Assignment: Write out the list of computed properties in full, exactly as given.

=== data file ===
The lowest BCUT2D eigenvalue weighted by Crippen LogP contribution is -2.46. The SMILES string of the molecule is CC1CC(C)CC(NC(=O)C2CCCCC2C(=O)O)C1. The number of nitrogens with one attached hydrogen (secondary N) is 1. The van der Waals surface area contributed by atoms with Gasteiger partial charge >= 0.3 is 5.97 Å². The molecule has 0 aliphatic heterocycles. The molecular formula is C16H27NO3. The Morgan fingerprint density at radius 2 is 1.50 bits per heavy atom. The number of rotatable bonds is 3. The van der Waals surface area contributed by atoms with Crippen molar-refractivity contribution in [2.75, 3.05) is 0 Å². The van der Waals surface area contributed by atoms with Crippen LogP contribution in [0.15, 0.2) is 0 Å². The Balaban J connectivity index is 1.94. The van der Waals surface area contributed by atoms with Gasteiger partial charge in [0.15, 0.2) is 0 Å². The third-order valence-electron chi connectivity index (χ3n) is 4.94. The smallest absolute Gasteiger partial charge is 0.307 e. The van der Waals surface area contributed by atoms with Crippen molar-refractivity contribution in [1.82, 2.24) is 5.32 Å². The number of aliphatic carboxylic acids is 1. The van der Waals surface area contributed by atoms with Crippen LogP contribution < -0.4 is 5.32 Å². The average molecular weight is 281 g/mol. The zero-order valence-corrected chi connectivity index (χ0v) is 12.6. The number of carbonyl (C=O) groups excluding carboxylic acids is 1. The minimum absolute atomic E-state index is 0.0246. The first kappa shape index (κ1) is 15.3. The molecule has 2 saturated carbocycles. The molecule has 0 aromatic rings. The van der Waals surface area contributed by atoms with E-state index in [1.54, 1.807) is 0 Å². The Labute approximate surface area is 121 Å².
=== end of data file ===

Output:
The lowest BCUT2D eigenvalue weighted by Crippen LogP contribution is -2.46. The SMILES string of the molecule is CC1CC(C)CC(NC(=O)C2CCCCC2C(=O)O)C1. The number of nitrogens with one attached hydrogen (secondary N) is 1. The van der Waals surface area contributed by atoms with Gasteiger partial charge >= 0.3 is 5.97 Å². The molecule has 0 aliphatic heterocycles. The molecular formula is C16H27NO3. The Morgan fingerprint density at radius 2 is 1.50 bits per heavy atom. The number of rotatable bonds is 3. The van der Waals surface area contributed by atoms with Crippen molar-refractivity contribution in [2.75, 3.05) is 0 Å². The van der Waals surface area contributed by atoms with Crippen LogP contribution in [0.15, 0.2) is 0 Å². The Balaban J connectivity index is 1.94. The van der Waals surface area contributed by atoms with Gasteiger partial charge in [0.15, 0.2) is 0 Å². The third-order valence-electron chi connectivity index (χ3n) is 4.94. The smallest absolute Gasteiger partial charge is 0.307 e. The van der Waals surface area contributed by atoms with Crippen molar-refractivity contribution in [1.82, 2.24) is 5.32 Å². The number of aliphatic carboxylic acids is 1. The van der Waals surface area contributed by atoms with Crippen LogP contribution < -0.4 is 5.32 Å². The average molecular weight is 281 g/mol. The zero-order valence-corrected chi connectivity index (χ0v) is 12.6. The number of carbonyl (C=O) groups excluding carboxylic acids is 1. The minimum absolute atomic E-state index is 0.0246. The first kappa shape index (κ1) is 15.3. The molecule has 2 saturated carbocycles. The molecule has 0 aromatic rings. The van der Waals surface area contributed by atoms with E-state index in [1.54, 1.807) is 0 Å². The Labute approximate surface area is 121 Å².